January 23, 2023
By Lefty Kreh
Editor's note: Flyfisherman.com will periodically be posting articles written and published before the Internet, from the Fly Fisherman magazine print archives. The wit and wisdom from legendary fly-fishing writers like Ernest Schwiebert, Gary LaFontaine, Lefty Kreh, Robert Traver, Gary Borger, Joan & Lee Wulff, Dave Whitlock, Vince Marinaro, Rene Harrop, Doug Swisher & Carl Richards, Nick Lyons, and many more deserve a second life. These articles are reprinted here exactly as published in their day and may contain information, philosophies, or language that reveals a different time and age. This should be used for historical purposes only.
This article originally appeared in the July 1989 issue of Fly Fisherman magazine. Click here for a PDF of the print version of "Clouser's Deep Minnow."
Sometimes big news springs from a simple beginning. "Stop by, I have a new fly I want you to try," said Bob Clouser, who runs a fly shop and guide service in Middletown, Pennsylvania. I planned to fish for smallmouth bass on the Susquehanna River near his shop and called to get river conditions. Bob and I constantly exchange new patterns we develop.
When I walked into the shop, he dropped the new fly into my hand. At first glance it looked like nothing–almost as if Bob hadn't finished tying it. But on closer examination I could see this fly might really do the trick. It's called Clouser's Deep Minnow.
Testing the Fly
The Susquehanna River near Middletown is perhaps a half-mile wide, with a gentle flow and a bottom paved in limestone rock-perfect habitat for smallmouths. We anchored in a deep pool near a ledge that rose almost to the surface. I tied on Bob's fly, made a long cast, and allowed it to almost dead-drift. It had traveled less than ten feet when a smallmouth grabbed it. I'm not sure how many fish I caught that day, but Bob's new fly fired my imagination as no fly has for years.
That was August of 1988. Recognizing the fly's potential, Bob and I worked on a series of patterns, and during the next four months. I fished the Deep Minnow in fresh water and salt water from the south Pacific to Labrador. During that time I caught 24 species of freshwater and saltwater fish–everything from sharks and bonefish to walleyes and bluegills. One of Bob's clients caught a muskie on it, and I had a ball with it on pike.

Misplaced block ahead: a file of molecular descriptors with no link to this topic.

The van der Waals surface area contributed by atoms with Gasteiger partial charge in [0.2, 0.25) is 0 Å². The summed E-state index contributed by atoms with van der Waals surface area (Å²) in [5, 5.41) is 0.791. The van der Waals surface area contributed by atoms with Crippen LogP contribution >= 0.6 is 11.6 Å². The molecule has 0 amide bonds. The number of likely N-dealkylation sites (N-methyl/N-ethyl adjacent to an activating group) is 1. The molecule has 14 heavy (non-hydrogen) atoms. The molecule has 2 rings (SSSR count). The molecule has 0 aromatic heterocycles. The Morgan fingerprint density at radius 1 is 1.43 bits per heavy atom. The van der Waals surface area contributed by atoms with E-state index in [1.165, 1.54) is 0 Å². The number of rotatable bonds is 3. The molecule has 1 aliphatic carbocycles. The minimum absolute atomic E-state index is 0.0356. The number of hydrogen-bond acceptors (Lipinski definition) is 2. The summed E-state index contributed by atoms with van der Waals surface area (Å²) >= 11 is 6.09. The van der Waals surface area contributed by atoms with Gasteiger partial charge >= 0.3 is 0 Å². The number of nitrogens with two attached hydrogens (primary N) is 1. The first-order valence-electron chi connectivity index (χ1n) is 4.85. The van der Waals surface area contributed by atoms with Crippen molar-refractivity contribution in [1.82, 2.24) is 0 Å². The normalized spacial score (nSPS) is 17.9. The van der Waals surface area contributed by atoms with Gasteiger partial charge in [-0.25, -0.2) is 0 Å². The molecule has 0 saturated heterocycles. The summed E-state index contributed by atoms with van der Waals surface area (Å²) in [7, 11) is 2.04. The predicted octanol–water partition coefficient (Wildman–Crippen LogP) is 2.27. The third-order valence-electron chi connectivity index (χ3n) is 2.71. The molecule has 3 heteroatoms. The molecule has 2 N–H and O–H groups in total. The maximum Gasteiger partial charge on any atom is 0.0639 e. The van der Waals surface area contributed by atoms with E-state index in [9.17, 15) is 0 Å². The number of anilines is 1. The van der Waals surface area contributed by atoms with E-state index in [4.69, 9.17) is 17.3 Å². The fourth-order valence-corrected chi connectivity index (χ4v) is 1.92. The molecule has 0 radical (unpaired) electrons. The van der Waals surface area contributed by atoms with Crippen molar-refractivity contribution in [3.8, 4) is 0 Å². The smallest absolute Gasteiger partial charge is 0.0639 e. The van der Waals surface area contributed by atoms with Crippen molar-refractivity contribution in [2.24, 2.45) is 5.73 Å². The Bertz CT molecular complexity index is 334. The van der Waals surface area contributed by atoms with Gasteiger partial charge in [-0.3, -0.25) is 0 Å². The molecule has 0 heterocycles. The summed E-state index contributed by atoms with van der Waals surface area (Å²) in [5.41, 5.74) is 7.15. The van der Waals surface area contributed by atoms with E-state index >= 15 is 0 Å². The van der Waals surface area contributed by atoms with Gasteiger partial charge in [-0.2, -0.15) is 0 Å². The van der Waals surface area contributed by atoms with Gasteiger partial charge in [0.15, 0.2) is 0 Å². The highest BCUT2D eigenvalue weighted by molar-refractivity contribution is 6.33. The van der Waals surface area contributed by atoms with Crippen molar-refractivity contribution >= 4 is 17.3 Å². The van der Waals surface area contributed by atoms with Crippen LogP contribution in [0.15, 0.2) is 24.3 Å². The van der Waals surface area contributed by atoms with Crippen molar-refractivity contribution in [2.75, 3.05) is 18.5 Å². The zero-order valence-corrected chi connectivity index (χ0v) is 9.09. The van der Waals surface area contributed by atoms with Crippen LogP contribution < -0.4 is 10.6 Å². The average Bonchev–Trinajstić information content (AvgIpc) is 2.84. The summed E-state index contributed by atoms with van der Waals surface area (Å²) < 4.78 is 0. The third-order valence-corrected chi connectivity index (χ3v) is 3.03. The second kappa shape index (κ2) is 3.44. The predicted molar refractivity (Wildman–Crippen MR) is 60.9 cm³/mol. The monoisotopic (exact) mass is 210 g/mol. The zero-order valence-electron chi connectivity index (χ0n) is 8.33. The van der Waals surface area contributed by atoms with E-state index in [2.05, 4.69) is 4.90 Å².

I have been an outdoor writer for 40 years, and for years I have been able to fish an average three days a week. This fly is the best underwater pattern I have fished in decades. In fact, I don't know of a better underwater fly.
The pattern is a new type of streamer that represents minnows, sculpin, or baitfish. But let's look at other streamer patterns–especially those that tiers have developed in the last decade or so. In a vise, most of them closely resemble a minnow or baitfish of some type. But if you study minnows in the water, you don't see all the detail that most tiers incorporate into their baitfish patterns. In most cases, what you see under water is a suggestion of the baitfish. The eyes of the baitfish and a near-transparent portion of the back can usually be seen, but the sides are barely visible. Baitfish must be difficult to see or they would have been wiped out by predators long ago. Most streamer flies I have fished resemble a picture of a baitfish–but in the water they don't really look like one. And many of the most popular ones are tied with wool, deer hair, and other materials that resist sinking.
Clouser's Deep Minnow looks and swims like a minnow, but best of all it's a streamer you can cast easily, and it sinks like an anvil in a swamp.
Making the Minnow
Anyone who has even meager tying skills can make this fly–in only two or three minutes. The pattern comprises two colors of bucktail, a standard-length wet-fly hook, some Krystal Hair or Krystal Flash, and lead eyes (for most freshwater flies Bob uses 1/6-ounce lead eyes).
First, tie a pair of lead eyes on top of the hook shank, and add a drop of fast-setting glue to the thread wraps and where the eye bar crosses the hook shank. (I prefer the Sandy's Superfly, a thin cyanoacrylate glue, but any good glue that holds the lead eyes in place is okay.) After attaching the eyes, secure about 20 strands of bucktail in front of the lead eyes. Then, holding the deer hair in position, tie the hair to the hook shank immediately behind the lead eyes. Bring the thread forward of the eyes again, turn the hook over in the vise so that the point sits up, and tie in a center wing, using about 20 strands of Krystal Flash or Krystal Hair. Then tie in another 20 strands of bucktail in front of the lead eyes to form the upper portion of the wing. That's it. When finished, the entire wing on the fly should not be more than 1/8 inch in diameter when pinched together.
This fly must be tied sparsely to be effective. If it is constructed with very little material, the Deep Minnow perfectly resembles a minnow in the water. It's transparent–just a little of the back and side can be seen under water–and the lead eyes are truly visible. The fly also sinks quickly when sparsely dressed. Overdressing spoils the pattern's appearance and its appeal to fish and slows the sink rate. Because the pattern is tied with a reverse-style wing, the hook point rides up and rarely snags on bottom.
Bob and I tested a number of color combinations of bucktail and Krystal Flash and have developed four that will do the job nearly everywhere.